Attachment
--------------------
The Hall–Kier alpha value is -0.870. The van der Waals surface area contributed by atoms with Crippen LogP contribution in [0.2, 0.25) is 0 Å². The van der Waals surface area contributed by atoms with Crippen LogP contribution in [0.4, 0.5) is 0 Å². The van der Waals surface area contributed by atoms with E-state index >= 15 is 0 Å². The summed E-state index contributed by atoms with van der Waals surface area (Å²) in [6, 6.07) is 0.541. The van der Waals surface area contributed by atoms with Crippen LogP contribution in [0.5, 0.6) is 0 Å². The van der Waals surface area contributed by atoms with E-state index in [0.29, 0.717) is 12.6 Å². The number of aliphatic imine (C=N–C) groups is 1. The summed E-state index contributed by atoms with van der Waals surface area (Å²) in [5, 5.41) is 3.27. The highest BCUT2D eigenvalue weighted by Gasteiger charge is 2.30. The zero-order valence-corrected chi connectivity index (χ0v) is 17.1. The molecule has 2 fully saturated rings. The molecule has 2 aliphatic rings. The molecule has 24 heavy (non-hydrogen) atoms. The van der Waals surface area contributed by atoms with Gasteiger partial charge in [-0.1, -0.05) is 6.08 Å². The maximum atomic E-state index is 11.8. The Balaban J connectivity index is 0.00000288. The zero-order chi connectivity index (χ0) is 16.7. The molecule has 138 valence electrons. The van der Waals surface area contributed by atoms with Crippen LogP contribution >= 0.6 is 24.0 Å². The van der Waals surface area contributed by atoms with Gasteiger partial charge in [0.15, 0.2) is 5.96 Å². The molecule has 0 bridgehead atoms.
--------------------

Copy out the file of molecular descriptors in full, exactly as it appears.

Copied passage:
The Hall–Kier alpha value is -0.870. The van der Waals surface area contributed by atoms with Crippen LogP contribution in [0.2, 0.25) is 0 Å². The van der Waals surface area contributed by atoms with Crippen LogP contribution in [0.4, 0.5) is 0 Å². The van der Waals surface area contributed by atoms with E-state index >= 15 is 0 Å². The summed E-state index contributed by atoms with van der Waals surface area (Å²) in [6, 6.07) is 0.541. The van der Waals surface area contributed by atoms with Crippen LogP contribution in [0.5, 0.6) is 0 Å². The van der Waals surface area contributed by atoms with E-state index in [0.29, 0.717) is 12.6 Å². The number of aliphatic imine (C=N–C) groups is 1. The summed E-state index contributed by atoms with van der Waals surface area (Å²) in [5, 5.41) is 3.27. The highest BCUT2D eigenvalue weighted by Gasteiger charge is 2.30. The zero-order valence-corrected chi connectivity index (χ0v) is 17.1. The molecule has 2 fully saturated rings. The molecule has 2 aliphatic rings. The molecule has 24 heavy (non-hydrogen) atoms. The van der Waals surface area contributed by atoms with Gasteiger partial charge in [-0.1, -0.05) is 6.08 Å². The maximum atomic E-state index is 11.8. The Balaban J connectivity index is 0.00000288. The zero-order chi connectivity index (χ0) is 16.7. The molecule has 138 valence electrons. The van der Waals surface area contributed by atoms with Crippen LogP contribution >= 0.6 is 24.0 Å². The van der Waals surface area contributed by atoms with Gasteiger partial charge in [0.15, 0.2) is 5.96 Å². The molecule has 0 bridgehead atoms.